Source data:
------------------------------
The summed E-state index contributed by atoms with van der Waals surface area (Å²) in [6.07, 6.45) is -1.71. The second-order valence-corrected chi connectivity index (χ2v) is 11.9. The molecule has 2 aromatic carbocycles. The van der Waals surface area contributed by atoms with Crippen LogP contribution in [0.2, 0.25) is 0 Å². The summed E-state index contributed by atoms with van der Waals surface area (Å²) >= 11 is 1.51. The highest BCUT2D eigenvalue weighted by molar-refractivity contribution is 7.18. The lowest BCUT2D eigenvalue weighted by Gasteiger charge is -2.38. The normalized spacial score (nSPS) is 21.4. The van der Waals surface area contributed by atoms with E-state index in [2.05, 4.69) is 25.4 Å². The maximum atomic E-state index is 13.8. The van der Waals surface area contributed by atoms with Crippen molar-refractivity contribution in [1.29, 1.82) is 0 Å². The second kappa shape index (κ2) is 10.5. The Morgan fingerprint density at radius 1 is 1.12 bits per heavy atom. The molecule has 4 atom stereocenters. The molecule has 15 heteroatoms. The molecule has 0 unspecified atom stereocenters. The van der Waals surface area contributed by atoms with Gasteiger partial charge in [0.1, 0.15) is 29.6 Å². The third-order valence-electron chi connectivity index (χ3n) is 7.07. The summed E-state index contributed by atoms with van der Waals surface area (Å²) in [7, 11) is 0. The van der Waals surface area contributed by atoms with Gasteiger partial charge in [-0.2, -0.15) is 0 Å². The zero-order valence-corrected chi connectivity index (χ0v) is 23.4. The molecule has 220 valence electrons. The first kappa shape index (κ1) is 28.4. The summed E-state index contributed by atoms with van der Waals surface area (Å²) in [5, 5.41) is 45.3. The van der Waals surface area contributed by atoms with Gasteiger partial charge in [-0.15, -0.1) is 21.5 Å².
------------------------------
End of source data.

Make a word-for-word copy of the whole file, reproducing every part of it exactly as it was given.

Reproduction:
The summed E-state index contributed by atoms with van der Waals surface area (Å²) in [6.07, 6.45) is -1.71. The second-order valence-corrected chi connectivity index (χ2v) is 11.9. The molecule has 2 aromatic carbocycles. The van der Waals surface area contributed by atoms with Crippen LogP contribution in [0.2, 0.25) is 0 Å². The summed E-state index contributed by atoms with van der Waals surface area (Å²) >= 11 is 1.51. The highest BCUT2D eigenvalue weighted by molar-refractivity contribution is 7.18. The lowest BCUT2D eigenvalue weighted by Gasteiger charge is -2.38. The normalized spacial score (nSPS) is 21.4. The van der Waals surface area contributed by atoms with E-state index in [2.05, 4.69) is 25.4 Å². The maximum atomic E-state index is 13.8. The van der Waals surface area contributed by atoms with Crippen molar-refractivity contribution in [1.29, 1.82) is 0 Å². The second kappa shape index (κ2) is 10.5. The Morgan fingerprint density at radius 1 is 1.12 bits per heavy atom. The molecule has 4 atom stereocenters. The molecule has 15 heteroatoms. The molecule has 0 unspecified atom stereocenters. The van der Waals surface area contributed by atoms with Gasteiger partial charge in [0.1, 0.15) is 29.6 Å². The third-order valence-electron chi connectivity index (χ3n) is 7.07. The summed E-state index contributed by atoms with van der Waals surface area (Å²) in [7, 11) is 0. The van der Waals surface area contributed by atoms with Gasteiger partial charge in [-0.2, -0.15) is 0 Å². The zero-order valence-corrected chi connectivity index (χ0v) is 23.4. The molecule has 220 valence electrons. The first kappa shape index (κ1) is 28.4. The summed E-state index contributed by atoms with van der Waals surface area (Å²) in [5, 5.41) is 45.3. The van der Waals surface area contributed by atoms with Gasteiger partial charge in [-0.15, -0.1) is 21.5 Å².